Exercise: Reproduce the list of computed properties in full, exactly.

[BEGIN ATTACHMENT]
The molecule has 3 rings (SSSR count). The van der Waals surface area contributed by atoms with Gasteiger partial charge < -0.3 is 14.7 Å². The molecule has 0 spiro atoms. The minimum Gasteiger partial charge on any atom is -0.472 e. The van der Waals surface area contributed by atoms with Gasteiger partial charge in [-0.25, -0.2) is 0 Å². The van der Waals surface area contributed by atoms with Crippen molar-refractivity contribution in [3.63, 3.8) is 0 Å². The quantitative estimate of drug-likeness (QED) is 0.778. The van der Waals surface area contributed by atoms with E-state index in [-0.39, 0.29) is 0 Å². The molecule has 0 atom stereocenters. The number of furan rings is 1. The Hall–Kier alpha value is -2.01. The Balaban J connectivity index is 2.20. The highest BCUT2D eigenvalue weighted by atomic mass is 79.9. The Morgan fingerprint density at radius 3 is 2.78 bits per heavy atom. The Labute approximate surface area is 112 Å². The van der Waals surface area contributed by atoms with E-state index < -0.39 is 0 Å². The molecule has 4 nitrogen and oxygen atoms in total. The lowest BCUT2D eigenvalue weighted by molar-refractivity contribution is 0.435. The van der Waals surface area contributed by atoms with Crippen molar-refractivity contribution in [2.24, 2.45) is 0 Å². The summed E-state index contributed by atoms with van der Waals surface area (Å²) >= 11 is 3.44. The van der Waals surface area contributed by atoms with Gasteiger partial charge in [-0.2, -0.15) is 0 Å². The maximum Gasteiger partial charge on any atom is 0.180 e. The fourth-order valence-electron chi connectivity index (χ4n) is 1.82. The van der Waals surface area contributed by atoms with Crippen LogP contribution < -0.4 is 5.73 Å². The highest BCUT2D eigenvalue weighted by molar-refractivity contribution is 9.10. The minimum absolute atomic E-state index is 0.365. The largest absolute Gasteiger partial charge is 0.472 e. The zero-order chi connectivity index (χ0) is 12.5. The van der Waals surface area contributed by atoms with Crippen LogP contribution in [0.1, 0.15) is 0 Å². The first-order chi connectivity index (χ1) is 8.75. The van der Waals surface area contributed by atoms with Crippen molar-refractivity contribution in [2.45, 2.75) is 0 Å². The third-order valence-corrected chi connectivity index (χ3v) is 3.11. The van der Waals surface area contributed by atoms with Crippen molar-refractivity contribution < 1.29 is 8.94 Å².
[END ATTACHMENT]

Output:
The molecule has 3 rings (SSSR count). The van der Waals surface area contributed by atoms with Gasteiger partial charge < -0.3 is 14.7 Å². The molecule has 0 spiro atoms. The minimum Gasteiger partial charge on any atom is -0.472 e. The van der Waals surface area contributed by atoms with Gasteiger partial charge in [-0.25, -0.2) is 0 Å². The van der Waals surface area contributed by atoms with Crippen molar-refractivity contribution in [3.63, 3.8) is 0 Å². The quantitative estimate of drug-likeness (QED) is 0.778. The van der Waals surface area contributed by atoms with E-state index in [-0.39, 0.29) is 0 Å². The molecule has 0 atom stereocenters. The number of furan rings is 1. The Hall–Kier alpha value is -2.01. The Balaban J connectivity index is 2.20. The highest BCUT2D eigenvalue weighted by atomic mass is 79.9. The Morgan fingerprint density at radius 3 is 2.78 bits per heavy atom. The Labute approximate surface area is 112 Å². The van der Waals surface area contributed by atoms with E-state index < -0.39 is 0 Å². The molecule has 4 nitrogen and oxygen atoms in total. The lowest BCUT2D eigenvalue weighted by molar-refractivity contribution is 0.435. The van der Waals surface area contributed by atoms with Crippen molar-refractivity contribution in [2.24, 2.45) is 0 Å². The summed E-state index contributed by atoms with van der Waals surface area (Å²) >= 11 is 3.44. The van der Waals surface area contributed by atoms with Gasteiger partial charge in [-0.2, -0.15) is 0 Å². The maximum Gasteiger partial charge on any atom is 0.180 e. The fourth-order valence-electron chi connectivity index (χ4n) is 1.82. The van der Waals surface area contributed by atoms with Crippen LogP contribution < -0.4 is 5.73 Å². The highest BCUT2D eigenvalue weighted by molar-refractivity contribution is 9.10. The minimum absolute atomic E-state index is 0.365. The largest absolute Gasteiger partial charge is 0.472 e. The zero-order chi connectivity index (χ0) is 12.5. The van der Waals surface area contributed by atoms with Crippen LogP contribution in [0.1, 0.15) is 0 Å². The first-order chi connectivity index (χ1) is 8.75. The van der Waals surface area contributed by atoms with Crippen molar-refractivity contribution in [2.45, 2.75) is 0 Å². The third-order valence-corrected chi connectivity index (χ3v) is 3.11. The van der Waals surface area contributed by atoms with Crippen molar-refractivity contribution < 1.29 is 8.94 Å².